5. Status Single: The Truth About Being Single Woman in India by Sreemoyee Piu Kundu
What’s it like to be a single woman in India in her 30s? Sreemoyee Piu Kundu explores this in her book through her own experiences and chronically the stories of other women in the country who face biases, judgements and invasive breach of privacy. Truthfully brutal, this is the daily struggle of every woman who is single in her 30s, the sword of marriage hanging on her neck and as no one fails to remind her, the clock ticking and her eggs dying.
6. Thérèse Raquin by Émile Zola
This is a sinister tale of adultery set in the 19th century Paris. A claustrophobic atmosphere pervades throughout the book. The heroine of the book along with her lover murders her husband, but together they are haunted by the enormity of their action and prevented from enjoying a life of love and freedom they thought they would. Zola brings out a shocking side of humans – their beastly nature.
Living in exile, Cornelius Suttree lives in a disintegrating houseboat by himself and is friends with the deranged, eccentric and criminals. He is constantly trying to rise above the squalor and degradation he is surrounded by and attempts to survive life, living on the fringes of civilisation with wry humour. Full of doom and death but also hope in a hopeless world, Suttree is is deeply existential, deeply philosophical offering commentary on reality, human life and its various miseries, morality and even death itself.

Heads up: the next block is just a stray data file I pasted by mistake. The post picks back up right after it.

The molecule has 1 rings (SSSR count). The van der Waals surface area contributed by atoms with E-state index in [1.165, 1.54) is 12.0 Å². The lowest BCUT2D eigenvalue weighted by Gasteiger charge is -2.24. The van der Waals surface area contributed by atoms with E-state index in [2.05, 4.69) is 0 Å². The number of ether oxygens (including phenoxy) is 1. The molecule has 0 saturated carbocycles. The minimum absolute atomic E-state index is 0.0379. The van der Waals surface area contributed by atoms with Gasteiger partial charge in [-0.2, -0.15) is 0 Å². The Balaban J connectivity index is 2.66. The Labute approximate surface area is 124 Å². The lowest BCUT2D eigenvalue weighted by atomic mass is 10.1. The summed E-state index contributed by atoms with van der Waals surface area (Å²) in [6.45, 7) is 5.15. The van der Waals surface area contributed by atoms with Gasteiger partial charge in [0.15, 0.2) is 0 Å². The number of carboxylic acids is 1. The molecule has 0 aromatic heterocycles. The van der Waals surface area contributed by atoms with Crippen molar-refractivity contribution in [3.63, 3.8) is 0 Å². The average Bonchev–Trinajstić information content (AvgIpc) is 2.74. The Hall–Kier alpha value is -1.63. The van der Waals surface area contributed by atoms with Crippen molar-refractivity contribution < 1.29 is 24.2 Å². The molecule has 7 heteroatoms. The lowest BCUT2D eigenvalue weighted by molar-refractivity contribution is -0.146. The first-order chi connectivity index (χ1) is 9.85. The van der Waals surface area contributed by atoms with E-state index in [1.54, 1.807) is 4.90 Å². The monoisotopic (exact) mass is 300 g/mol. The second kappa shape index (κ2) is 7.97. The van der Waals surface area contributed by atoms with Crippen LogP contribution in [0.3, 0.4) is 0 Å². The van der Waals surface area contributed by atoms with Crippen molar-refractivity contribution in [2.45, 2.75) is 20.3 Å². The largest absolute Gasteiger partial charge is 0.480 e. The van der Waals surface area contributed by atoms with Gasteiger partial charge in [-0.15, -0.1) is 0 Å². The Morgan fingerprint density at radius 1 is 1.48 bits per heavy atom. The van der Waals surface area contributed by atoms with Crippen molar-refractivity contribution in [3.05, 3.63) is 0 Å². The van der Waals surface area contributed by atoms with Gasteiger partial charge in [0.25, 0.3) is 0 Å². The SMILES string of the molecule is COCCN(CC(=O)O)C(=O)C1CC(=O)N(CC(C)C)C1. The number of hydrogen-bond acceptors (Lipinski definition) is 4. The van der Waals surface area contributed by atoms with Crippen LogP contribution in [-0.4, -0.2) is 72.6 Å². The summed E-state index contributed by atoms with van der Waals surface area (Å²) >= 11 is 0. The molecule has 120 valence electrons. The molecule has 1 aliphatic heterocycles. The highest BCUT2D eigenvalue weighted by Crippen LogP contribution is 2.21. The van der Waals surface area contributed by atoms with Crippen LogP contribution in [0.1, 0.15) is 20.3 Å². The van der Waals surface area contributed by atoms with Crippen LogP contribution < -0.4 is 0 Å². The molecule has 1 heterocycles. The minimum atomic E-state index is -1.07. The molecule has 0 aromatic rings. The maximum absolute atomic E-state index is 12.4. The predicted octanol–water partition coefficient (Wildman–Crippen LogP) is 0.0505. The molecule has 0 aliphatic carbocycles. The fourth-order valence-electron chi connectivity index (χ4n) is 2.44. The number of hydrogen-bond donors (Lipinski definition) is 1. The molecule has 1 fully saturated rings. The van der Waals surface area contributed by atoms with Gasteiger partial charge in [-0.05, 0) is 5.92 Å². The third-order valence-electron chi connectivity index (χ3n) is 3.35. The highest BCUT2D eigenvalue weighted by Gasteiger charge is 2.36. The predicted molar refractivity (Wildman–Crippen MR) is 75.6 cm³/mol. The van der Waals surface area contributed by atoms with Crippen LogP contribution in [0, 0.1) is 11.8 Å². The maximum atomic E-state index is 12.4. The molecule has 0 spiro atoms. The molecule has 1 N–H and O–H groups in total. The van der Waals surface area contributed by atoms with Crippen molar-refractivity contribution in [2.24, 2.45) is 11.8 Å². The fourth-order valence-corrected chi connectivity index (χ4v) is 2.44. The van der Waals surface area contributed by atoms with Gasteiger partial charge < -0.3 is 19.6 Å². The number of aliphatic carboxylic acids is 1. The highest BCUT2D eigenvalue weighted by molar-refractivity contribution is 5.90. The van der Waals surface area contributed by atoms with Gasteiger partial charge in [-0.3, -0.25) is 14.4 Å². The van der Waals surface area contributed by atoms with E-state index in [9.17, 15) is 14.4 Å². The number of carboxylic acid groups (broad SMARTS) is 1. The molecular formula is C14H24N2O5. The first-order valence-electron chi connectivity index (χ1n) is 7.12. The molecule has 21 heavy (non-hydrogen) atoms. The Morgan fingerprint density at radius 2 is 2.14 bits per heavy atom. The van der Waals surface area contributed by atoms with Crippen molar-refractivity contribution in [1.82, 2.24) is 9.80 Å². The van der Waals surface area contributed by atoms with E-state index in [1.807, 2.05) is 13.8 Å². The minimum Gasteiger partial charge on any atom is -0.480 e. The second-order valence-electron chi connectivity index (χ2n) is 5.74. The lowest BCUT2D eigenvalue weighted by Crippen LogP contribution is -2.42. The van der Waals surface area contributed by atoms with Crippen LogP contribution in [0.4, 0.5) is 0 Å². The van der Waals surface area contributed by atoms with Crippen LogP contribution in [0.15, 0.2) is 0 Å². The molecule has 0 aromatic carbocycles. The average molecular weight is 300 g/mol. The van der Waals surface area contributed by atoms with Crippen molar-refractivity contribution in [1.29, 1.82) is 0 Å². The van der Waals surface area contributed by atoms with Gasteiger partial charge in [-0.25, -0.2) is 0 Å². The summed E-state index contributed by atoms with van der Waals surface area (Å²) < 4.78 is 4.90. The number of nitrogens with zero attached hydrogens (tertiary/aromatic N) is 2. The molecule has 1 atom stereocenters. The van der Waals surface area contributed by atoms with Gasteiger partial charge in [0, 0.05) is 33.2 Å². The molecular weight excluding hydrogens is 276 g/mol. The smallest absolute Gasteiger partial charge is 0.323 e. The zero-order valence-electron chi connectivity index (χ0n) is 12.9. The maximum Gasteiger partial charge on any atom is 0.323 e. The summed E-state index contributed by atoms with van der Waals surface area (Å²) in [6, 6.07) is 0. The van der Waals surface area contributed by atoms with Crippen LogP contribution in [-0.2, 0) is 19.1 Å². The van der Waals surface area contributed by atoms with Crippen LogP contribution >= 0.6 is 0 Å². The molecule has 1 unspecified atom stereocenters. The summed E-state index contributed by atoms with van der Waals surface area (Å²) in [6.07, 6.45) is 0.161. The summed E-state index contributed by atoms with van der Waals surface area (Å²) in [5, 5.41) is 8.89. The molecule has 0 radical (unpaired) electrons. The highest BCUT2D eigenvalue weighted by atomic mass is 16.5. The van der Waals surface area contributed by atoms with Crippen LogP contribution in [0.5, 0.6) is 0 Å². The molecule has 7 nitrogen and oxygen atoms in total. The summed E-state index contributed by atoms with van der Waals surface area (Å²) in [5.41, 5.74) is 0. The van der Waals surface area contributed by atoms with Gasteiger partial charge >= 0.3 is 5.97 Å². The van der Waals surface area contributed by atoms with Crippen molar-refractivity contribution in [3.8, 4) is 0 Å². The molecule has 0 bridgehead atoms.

Set in China and spanning three generations, Red Sorghum is a vivid, visceral tale of the turbulent war years in China during the 1930s. As Chinese rebels fight the Japanese invaders and each other, a man and a woman find love, fight to keep their homes safe and ultimately draw and shed blood in the fields of red sorghum. Full of metaphors and sometimes bawdy, the book is an honest examination in the lives of rural China, the degradation of humans in times of war and the will to survive by those who are left with nothing but memories of better times.
9. The Essential Rumi by Rumi
The extraordinarily talented 13th century Sufi mystic was a true poet. His words, sometimes written for his friend Shams, are as beautiful and soothing today as they must have been when first written. Every time you open this book you will discover for yourself a verse that can brighten up your day, lighten your mind and set fire to your soul. In this compilation, translated by Coleman Barks, there is a line for everyone to enjoy and lose oneself deep into introspection, insights and inspiration.
10. Learning Happiness: The Discipline of Transcendence by Osho
Osho’s discourses in this book speak of the essential nature of happiness. By living in the present moment one can find a way of living in a state of happiness, for happiness can’t really be created. Osho talks of the path to liberation outlined by Buddha and the journey one must go through in order to transcend from sex to spirituality.